Just spell my name right

Published 9:22pm Wednesday, February 15, 2012

There is an old political adage that espouses that theory. It is, “just spell my name right.” Let me share with you the origin of that saying.  Alabama has never had a more colorful character than legendary two-term Governor Big Jim Folsom.

During his era there was no television. Folks only listened to the radio to hear country music and probably only on Saturday night to listen to the Grand Ole Opry live from Nashville.

There were no constant news networks, only the newspapers. There were the big city dailies, like the Birmingham News, Montgomery Advertiser and Mobile Press Register. Big Jim only catered to the rural people and rural newspapers. He ignored, made fun of and ran against the lying big city daily newspapers. One day the daily newspapers were getting ready to write a seething story about Big Jim’s administration, which they would do every few months. Out of courtesy they called Big Jim to tell him they were going to write an expose about him and give him an opportunity to tell his side. Big Jim said, “Boys y’all come on down and see Big Jim and tell me what you got on me and by the way have a drink with old Big Jim.” Big Jim did not disappoint. To their chagrin, Big Jim met them reared back in the governor’s chair with his barefoot size 17 feet perched on the desk and a glass of bourbon in his hand. He greeted the big city newspapers with total disdain and ridicule and bellowed out, “Where you boys been so long. I’ve been missing you. Have a drink with old Big Jim and tell me what you got on me.” They replied, “Governor, this is not a laughing matter. We have it on reliable sources and we have a list here of 37 people you’ve hired over in the Highway Department and circumvented the merit system and put them on the state payroll. Big Jim took a long pause then poured himself another drink and blurted out, “You lying daily newspapers, y’all lying about poor old Big Jim again. I ain’t hired 37 people over there. I got a list right here on my desk and it says I’ve hired 70 and the only merit they’ve got is that they’re Big Jim’s friends.”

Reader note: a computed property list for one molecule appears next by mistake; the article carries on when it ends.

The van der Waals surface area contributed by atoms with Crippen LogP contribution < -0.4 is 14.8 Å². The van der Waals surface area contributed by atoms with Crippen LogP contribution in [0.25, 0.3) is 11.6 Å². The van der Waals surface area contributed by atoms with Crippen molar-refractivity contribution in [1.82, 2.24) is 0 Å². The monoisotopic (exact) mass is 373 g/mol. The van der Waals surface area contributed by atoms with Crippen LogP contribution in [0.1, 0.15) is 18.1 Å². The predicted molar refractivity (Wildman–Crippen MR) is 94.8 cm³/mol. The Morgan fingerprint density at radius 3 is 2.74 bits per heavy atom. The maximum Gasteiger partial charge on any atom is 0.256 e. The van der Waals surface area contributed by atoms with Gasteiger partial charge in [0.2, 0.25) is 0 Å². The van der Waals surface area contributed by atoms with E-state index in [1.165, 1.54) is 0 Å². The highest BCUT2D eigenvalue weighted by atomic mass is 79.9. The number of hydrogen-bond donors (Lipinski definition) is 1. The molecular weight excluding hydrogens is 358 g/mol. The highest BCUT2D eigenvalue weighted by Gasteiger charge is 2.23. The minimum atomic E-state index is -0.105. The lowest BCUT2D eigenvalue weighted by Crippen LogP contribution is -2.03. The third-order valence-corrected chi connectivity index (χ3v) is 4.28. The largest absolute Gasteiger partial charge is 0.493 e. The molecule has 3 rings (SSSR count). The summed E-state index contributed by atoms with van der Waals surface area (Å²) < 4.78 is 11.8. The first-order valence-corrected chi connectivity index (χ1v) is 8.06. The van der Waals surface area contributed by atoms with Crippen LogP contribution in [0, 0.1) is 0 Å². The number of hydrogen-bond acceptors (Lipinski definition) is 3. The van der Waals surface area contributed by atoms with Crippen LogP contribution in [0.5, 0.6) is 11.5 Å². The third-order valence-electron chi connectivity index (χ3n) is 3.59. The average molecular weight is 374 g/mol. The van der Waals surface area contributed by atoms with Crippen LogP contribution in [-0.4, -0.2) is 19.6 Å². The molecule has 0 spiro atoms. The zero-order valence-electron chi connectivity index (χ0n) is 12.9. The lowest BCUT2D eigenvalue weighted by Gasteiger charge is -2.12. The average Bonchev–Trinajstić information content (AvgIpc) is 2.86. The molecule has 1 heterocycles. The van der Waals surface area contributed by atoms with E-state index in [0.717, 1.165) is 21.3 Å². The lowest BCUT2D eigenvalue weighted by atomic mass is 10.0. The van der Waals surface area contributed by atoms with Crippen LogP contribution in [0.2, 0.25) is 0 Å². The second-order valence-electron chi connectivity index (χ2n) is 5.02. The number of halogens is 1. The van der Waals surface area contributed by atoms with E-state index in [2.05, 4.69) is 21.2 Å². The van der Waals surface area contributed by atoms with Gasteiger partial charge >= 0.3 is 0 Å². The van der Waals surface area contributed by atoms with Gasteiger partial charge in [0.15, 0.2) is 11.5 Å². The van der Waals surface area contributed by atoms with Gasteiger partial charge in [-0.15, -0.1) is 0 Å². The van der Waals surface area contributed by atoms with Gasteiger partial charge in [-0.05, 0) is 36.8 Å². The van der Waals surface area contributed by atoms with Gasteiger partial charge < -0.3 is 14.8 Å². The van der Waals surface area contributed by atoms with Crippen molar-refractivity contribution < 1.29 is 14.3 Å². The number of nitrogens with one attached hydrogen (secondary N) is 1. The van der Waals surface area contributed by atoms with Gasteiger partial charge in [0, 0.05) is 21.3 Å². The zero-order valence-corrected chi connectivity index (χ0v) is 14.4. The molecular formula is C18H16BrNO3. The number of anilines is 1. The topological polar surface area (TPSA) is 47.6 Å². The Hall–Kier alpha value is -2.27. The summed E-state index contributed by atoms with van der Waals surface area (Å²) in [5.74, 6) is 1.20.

In total dismay and bewilderment the big city newspapers declared to Big Jim, “Governor, we are going to put what you said in the newspaper tomorrow.” Big Jim, who knew that his voters did not read the Birmingham News, said, “Boys, I don’t care what you write about me. Just spell my name right.” Big Jim coined that phrase that day.

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